For entrepreneur Nico Sell, success started with math. She thought herself a math geek when she was younger, a perhaps sometimes-derogatory designation, but one that’s turned out to be an advantage. As she progressed in school, she gravitated toward social sciences. And it’s the tools she picked up then that she now credits with propelling her to success in the security, and now privacy, industry.
Sell, now the CEO of Wickr, a messaging service that allows users to send and receive private messages, pictures, files and documents without chance of being tracked or monitored, has experienced the kind of success to which other women in the privacy field might aspire. And Sell sees plenty of opportunities for those aspirations to be fulfilled. That’s part of the message she’ll impart at an upcoming get together at the IAPP Privacy Academy in San Jose this week: "Women in Privacy and Security." Sell will be joined on Friday, September 19, by industry leaders for a panel discussion including Michelle Dennedy, CIPM, CIPP/US, Chief Privacy Officer at McAfee; Evelyn DeSouza, data privacy and compliance leader at Cisco, and Barb Lawler, CIPP/US, chief privacy officer at Intuit. The session will be moderated by Bank of America CPO Christine Frye, CIPP/US, and then the floor will open for discussion, brainstorming and general networking.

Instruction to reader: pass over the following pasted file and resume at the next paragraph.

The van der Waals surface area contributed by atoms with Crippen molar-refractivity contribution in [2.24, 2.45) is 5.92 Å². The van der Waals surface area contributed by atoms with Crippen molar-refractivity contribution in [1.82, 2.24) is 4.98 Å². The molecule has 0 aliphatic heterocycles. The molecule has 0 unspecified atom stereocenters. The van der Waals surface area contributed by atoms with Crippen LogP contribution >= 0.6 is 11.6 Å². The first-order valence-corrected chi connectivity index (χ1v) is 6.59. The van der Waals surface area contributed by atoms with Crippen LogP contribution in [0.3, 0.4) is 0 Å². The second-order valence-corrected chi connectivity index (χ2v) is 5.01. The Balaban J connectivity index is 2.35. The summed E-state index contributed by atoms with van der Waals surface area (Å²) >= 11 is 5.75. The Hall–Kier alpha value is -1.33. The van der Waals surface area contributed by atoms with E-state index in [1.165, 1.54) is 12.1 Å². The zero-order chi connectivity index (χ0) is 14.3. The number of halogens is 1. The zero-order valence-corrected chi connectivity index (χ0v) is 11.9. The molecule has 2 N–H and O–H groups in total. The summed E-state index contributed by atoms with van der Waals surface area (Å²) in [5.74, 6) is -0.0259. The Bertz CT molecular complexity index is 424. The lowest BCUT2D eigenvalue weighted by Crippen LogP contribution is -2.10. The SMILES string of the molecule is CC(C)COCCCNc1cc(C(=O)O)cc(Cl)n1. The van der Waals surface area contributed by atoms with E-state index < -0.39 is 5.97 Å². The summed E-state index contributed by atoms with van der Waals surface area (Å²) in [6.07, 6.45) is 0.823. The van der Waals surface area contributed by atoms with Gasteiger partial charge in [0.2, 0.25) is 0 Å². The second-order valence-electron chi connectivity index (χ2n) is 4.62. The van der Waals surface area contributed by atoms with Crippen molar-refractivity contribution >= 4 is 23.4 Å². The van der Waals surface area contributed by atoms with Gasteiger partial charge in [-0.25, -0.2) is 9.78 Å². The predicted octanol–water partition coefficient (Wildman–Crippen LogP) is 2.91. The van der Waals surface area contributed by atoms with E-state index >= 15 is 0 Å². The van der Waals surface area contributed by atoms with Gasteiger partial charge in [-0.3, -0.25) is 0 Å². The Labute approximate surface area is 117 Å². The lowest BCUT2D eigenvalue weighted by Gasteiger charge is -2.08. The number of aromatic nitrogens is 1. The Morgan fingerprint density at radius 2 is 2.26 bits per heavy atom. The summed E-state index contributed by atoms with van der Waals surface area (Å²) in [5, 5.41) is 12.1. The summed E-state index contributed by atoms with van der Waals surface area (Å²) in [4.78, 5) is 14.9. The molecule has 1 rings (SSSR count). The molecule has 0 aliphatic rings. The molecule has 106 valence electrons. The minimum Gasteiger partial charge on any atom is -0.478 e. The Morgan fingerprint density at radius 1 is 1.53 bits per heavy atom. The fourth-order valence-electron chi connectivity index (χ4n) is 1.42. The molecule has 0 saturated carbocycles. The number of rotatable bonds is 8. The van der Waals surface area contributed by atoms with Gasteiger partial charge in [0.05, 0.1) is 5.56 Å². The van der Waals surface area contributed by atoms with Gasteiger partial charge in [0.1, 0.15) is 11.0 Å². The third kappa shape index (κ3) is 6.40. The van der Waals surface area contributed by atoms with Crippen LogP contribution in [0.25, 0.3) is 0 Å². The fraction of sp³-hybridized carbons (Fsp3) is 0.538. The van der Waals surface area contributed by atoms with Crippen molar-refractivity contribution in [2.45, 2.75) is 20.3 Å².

Sell’s success in privacy started in the security industry, founding Montara Mountain in 1999—a venture catalyst firm focused on building new security initiatives. In 2010, she co-founded r00tz Asylum, dedicated to teaching kids around the world how to love being white-hat hackers.
Coming from a security background and moving into privacy, Sell says that while she certainly sees the two industries merging, privacy certainly hosts more women than she saw in the security sphere. And with good reason.
“I think it’s a great industry for women,” she said. “I think because it involves both caring about people a lot, as well as legal and marketing and engineering. So you’ve got to be a multi-tasker, and you’ve got to understand people really well.”
I think more than in most industries, you’re judged by what you can produce and your integrity. We have very clear ways to define if you’re good at privacy or not, so I think that’s a great opportunity for women. You can be judged on your merit and your integrity.
Nico Sell, CEO at Wickr
Expect a solid crowd, in the tradition of a similar session held at the IAPP Privacy Summit in March, where more than 100 women showed up to talk about the issues they face and how to overcome them. And it’s certainly not a man-bashing session.
A lot of the questions that arose at the Summit session sounded like, “what do you do about women who don’t support other women?” for example.
Sell said she’s optimistic both about the session and the future of women in privacy.
“I think more than in most industries, you’re judged by what you can produce and your integrity,” she said. “We have very clear ways to define if you’re good at privacy or not, so I think that’s a great opportunity for women. You can be judged on your merit and your integrity.”
And in her mind, that’s good news.
If you want to comment on this post, you need to login.